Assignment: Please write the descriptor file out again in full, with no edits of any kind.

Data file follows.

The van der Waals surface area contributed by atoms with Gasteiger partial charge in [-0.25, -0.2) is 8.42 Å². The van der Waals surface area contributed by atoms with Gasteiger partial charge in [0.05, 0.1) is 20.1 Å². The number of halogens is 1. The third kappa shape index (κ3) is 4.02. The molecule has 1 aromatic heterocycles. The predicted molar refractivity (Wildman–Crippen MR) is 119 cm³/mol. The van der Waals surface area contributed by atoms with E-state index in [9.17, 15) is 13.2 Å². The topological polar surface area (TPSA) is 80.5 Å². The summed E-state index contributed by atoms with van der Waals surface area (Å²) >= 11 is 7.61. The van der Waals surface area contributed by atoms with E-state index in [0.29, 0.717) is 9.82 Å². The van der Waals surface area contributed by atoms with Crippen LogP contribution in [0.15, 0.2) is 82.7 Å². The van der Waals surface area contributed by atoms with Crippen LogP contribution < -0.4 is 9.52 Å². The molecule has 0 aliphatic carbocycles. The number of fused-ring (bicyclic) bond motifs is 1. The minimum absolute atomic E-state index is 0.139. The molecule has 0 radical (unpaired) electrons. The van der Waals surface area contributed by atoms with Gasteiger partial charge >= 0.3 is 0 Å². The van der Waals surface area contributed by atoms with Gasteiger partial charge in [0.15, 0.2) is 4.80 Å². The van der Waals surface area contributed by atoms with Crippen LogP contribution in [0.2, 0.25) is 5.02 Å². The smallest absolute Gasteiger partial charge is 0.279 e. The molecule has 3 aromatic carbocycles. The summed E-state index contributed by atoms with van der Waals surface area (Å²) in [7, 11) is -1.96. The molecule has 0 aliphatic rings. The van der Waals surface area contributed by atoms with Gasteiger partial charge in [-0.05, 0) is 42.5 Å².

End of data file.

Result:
The van der Waals surface area contributed by atoms with Gasteiger partial charge in [-0.25, -0.2) is 8.42 Å². The van der Waals surface area contributed by atoms with Gasteiger partial charge in [0.05, 0.1) is 20.1 Å². The number of halogens is 1. The third kappa shape index (κ3) is 4.02. The molecule has 1 aromatic heterocycles. The predicted molar refractivity (Wildman–Crippen MR) is 119 cm³/mol. The van der Waals surface area contributed by atoms with E-state index in [9.17, 15) is 13.2 Å². The topological polar surface area (TPSA) is 80.5 Å². The summed E-state index contributed by atoms with van der Waals surface area (Å²) >= 11 is 7.61. The van der Waals surface area contributed by atoms with E-state index in [0.29, 0.717) is 9.82 Å². The van der Waals surface area contributed by atoms with Crippen LogP contribution in [0.15, 0.2) is 82.7 Å². The van der Waals surface area contributed by atoms with Crippen LogP contribution < -0.4 is 9.52 Å². The molecule has 0 aliphatic carbocycles. The number of fused-ring (bicyclic) bond motifs is 1. The minimum absolute atomic E-state index is 0.139. The molecule has 0 radical (unpaired) electrons. The van der Waals surface area contributed by atoms with Gasteiger partial charge >= 0.3 is 0 Å². The van der Waals surface area contributed by atoms with Gasteiger partial charge in [0.15, 0.2) is 4.80 Å². The van der Waals surface area contributed by atoms with Crippen LogP contribution in [0.2, 0.25) is 5.02 Å². The smallest absolute Gasteiger partial charge is 0.279 e. The molecule has 3 aromatic carbocycles. The summed E-state index contributed by atoms with van der Waals surface area (Å²) in [7, 11) is -1.96. The molecule has 0 aliphatic rings. The van der Waals surface area contributed by atoms with Gasteiger partial charge in [-0.05, 0) is 42.5 Å².